Tussock SedgeNight sky on a moonlit night with a Sigma 8-16mm 3.5-5.6 DCAbstract angles of sugar maple and other trees in a northern hardwood forest.Eastern CottonwoodThe highly edible Common Morel (Morchella esculenta) mushroom is sought after for cooking. This particular fungus was very tasty.
A boat launch at night is lit by street lights causing the leafless trees to glow white, contrasting the black mirror –like water surface. Photographed with a Sigma 30mm f/1.4 EX DC and Sony A65 slt
The Sigma 30mm f/1.4 EX DC is a fast lens for APS-C crop DSLR cameras. I got this lens primarily for photographing the night sky and it really isn’t a great choice for that due to the coma found on the corners of photographs. Coma is where stars form little checks, almost like triangles. If the images are not enlarged much, it doesn’t detract from the quality of the photograph. However, if you do enlarge they are distracting for anyone who knows anything about photography. The average person probably will never notice.
Sigma 30mm f/1.4 EX DC Coma at corners of the image.
Other than the limitations of astrophotography the lens is good. It is capable of good photographs in low light, and the 1.4 aperture also allows for playing around with a very shallow depth of field. I didn’t have a lot of use for such a lens at the time, so I saved a considerable amount of money going with this sigma compared to a Sony.
Aluminum Fishing Boat Hull reflecting the ripples in the water.Dead and dying trees silhouette the stars and satellite trails of the night sky.A light shines across the calm water of a lake directly at the camera. In the night are starsMilky Way galaxy and all of its stars extending from the outline of pine trees in the night sky.A large Eastern White Pine is silhoetted againts the starry night sky.
The Sigma 30mm f/1.4 EX DC was used to make the middle portion (starting at 0:29) of this timelapse of the the northern lights.
My A-mount Sony DT 18-55mm f/3.5-5.6 Zoom Lens was the kit lens that came with my Sony a580 DSLR. Nearly every manufacturer has made a lens like this. These lenses are of mostly plastic construction. The zoom and focus are not that smooth. They are great because they are cheap, light, and compact. For the price point, this kit lens by Sony is pretty good. For many photographers, it will be good enough. They might wish for a wider zoom range, but then they would have a longer heavier lens.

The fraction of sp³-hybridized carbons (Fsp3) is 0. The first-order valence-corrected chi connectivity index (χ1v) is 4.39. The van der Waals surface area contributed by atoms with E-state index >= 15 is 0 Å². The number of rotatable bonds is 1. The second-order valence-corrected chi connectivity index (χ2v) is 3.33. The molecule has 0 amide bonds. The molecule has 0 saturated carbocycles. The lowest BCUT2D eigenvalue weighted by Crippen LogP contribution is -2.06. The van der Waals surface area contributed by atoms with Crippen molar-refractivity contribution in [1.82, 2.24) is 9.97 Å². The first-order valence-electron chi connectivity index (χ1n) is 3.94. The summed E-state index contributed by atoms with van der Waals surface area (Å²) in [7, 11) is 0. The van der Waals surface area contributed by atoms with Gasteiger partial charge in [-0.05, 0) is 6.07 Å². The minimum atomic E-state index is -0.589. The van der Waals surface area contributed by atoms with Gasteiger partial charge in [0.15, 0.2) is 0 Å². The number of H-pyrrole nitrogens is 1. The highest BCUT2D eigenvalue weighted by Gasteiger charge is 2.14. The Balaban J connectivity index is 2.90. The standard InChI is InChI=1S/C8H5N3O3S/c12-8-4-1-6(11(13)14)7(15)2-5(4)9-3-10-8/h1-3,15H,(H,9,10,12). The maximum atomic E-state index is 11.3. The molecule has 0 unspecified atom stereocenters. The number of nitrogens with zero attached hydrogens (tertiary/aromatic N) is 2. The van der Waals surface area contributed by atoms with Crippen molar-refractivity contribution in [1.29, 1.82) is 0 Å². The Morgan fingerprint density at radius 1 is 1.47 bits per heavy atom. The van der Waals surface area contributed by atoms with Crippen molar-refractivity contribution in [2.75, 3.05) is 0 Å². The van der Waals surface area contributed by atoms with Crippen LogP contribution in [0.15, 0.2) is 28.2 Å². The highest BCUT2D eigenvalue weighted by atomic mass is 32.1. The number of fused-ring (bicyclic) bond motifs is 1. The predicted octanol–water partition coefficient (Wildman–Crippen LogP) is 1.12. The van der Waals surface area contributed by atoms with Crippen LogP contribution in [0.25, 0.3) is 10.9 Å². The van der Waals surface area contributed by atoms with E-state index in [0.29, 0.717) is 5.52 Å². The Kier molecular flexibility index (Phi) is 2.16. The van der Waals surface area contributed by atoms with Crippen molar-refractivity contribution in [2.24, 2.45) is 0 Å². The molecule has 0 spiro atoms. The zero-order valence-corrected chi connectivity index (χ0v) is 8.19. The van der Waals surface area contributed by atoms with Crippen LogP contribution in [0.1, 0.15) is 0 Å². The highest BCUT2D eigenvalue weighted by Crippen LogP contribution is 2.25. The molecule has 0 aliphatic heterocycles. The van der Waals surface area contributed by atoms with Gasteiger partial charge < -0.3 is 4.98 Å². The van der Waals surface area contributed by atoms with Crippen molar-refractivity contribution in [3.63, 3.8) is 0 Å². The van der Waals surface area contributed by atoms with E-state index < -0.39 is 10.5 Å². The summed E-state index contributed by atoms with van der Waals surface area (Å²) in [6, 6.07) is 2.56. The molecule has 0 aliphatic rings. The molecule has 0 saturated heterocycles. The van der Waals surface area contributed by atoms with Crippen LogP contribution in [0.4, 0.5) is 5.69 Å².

Tree silohettes; taken with a Sony DT 18-55mm f/3.5-5.6 Zoom Lens
I had a similar kit lens from Nikon, and it filled up with sand while shooting in the deserts of Utah. I am not sure if one of their better lenses would have done that, but I am glad it was this inexpensive lens and not something else. I quickly replaced this lens with a Sigma 17-70mm f/2.8-4 DC Macro OS HSM, which wasn’t much larger, or heavier.
Northern Water Milfoil and mayfly larva, photographed in an aquarium with a Sony a580 and Sony 18-55mm.
The Sony a580 was my first dslr upgrade after my D100. The a580 was a major upgrade indeed. The most important thing to me was the self-cleaning image sensor. Second, was in-camera image stabilization, which allowed me to have that function, even with inexpensive lenses. The third was the ability to take HD video, but a major drawback was the lack of autofocus during video recording. A fourth reason was automatic HDR. Then there were a few neat features that I seldom used with the Sony A580 DSLR or any camera since, like automatic panoramic photo creation (see photo at bottom of post).
Since I have large hands I did get an aftermarket grip for the Sony a580. It was cheap but useful. I used many different lenses on this camera, and those are listed below. By far my most frequently used lens was the Sigma 17-70mm. Such a useful zoom range and the fast 2.8 at 17mm was great for low light.
The Nikon Coolpix P50 was a little point-and-shoot digital camera from the early 2000s. I got to use one when I worked for the DNR on habitat survey projects. It was a great camera for the job. For personal use, I upgraded to the Nikon P6000. The Nikon P50 never let me down. It was a relatively early consumer-grade digital camera, but it did a great job documenting nature and taking a few family photos.
The Nikkor 18-35mm f/3.5-4.5 AF D full-frame Nikon F mount ultrawide angle zoom lens, is now discontinued. I got the lens because of the loss of wide angle due to the APC crop on my Nikon D100, and I was still using my N80 with film at the time, and I could use this 18-35mm without cropping on my 35mm camera. 18mm was very wide at the time, you could undoubtedly go wider circa 2005, but you would quickly empty your wallet!
Miners Cave at Pictured Rocks National Lakeshore, Lake Superior. Taken with Nikon Nikon 18-35mm f/3.5-4.5 AF D, and D100.